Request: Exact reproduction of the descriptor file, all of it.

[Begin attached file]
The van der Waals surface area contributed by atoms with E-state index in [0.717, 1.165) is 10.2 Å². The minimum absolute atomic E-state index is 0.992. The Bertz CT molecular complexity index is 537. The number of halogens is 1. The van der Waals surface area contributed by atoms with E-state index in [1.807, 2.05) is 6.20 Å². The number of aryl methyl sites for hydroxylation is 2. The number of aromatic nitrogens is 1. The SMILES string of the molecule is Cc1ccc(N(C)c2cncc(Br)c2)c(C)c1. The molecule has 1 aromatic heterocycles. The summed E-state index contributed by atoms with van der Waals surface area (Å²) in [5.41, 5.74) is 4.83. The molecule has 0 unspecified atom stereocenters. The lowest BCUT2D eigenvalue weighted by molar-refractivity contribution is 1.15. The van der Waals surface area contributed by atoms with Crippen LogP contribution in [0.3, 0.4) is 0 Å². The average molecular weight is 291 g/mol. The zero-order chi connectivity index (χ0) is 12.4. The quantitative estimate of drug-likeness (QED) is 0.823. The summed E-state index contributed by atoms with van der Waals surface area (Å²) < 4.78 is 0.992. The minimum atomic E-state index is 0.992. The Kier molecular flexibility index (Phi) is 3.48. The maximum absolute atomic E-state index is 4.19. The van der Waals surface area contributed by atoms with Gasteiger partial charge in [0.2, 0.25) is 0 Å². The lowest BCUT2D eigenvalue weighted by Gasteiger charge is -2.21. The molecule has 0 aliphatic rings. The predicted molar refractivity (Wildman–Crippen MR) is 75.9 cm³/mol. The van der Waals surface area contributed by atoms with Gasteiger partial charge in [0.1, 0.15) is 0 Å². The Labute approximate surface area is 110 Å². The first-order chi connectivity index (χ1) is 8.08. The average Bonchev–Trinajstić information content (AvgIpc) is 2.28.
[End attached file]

The van der Waals surface area contributed by atoms with E-state index in [0.717, 1.165) is 10.2 Å². The minimum absolute atomic E-state index is 0.992. The Bertz CT molecular complexity index is 537. The number of halogens is 1. The van der Waals surface area contributed by atoms with E-state index in [1.807, 2.05) is 6.20 Å². The number of aryl methyl sites for hydroxylation is 2. The number of aromatic nitrogens is 1. The SMILES string of the molecule is Cc1ccc(N(C)c2cncc(Br)c2)c(C)c1. The molecule has 1 aromatic heterocycles. The summed E-state index contributed by atoms with van der Waals surface area (Å²) in [5.41, 5.74) is 4.83. The molecule has 0 unspecified atom stereocenters. The lowest BCUT2D eigenvalue weighted by molar-refractivity contribution is 1.15. The van der Waals surface area contributed by atoms with Crippen LogP contribution in [0.3, 0.4) is 0 Å². The average molecular weight is 291 g/mol. The zero-order chi connectivity index (χ0) is 12.4. The quantitative estimate of drug-likeness (QED) is 0.823. The summed E-state index contributed by atoms with van der Waals surface area (Å²) < 4.78 is 0.992. The minimum atomic E-state index is 0.992. The Kier molecular flexibility index (Phi) is 3.48. The maximum absolute atomic E-state index is 4.19. The van der Waals surface area contributed by atoms with Gasteiger partial charge in [0.2, 0.25) is 0 Å². The lowest BCUT2D eigenvalue weighted by Gasteiger charge is -2.21. The molecule has 0 aliphatic rings. The predicted molar refractivity (Wildman–Crippen MR) is 75.9 cm³/mol. The van der Waals surface area contributed by atoms with Gasteiger partial charge in [0.1, 0.15) is 0 Å². The Labute approximate surface area is 110 Å². The first-order chi connectivity index (χ1) is 8.08. The average Bonchev–Trinajstić information content (AvgIpc) is 2.28.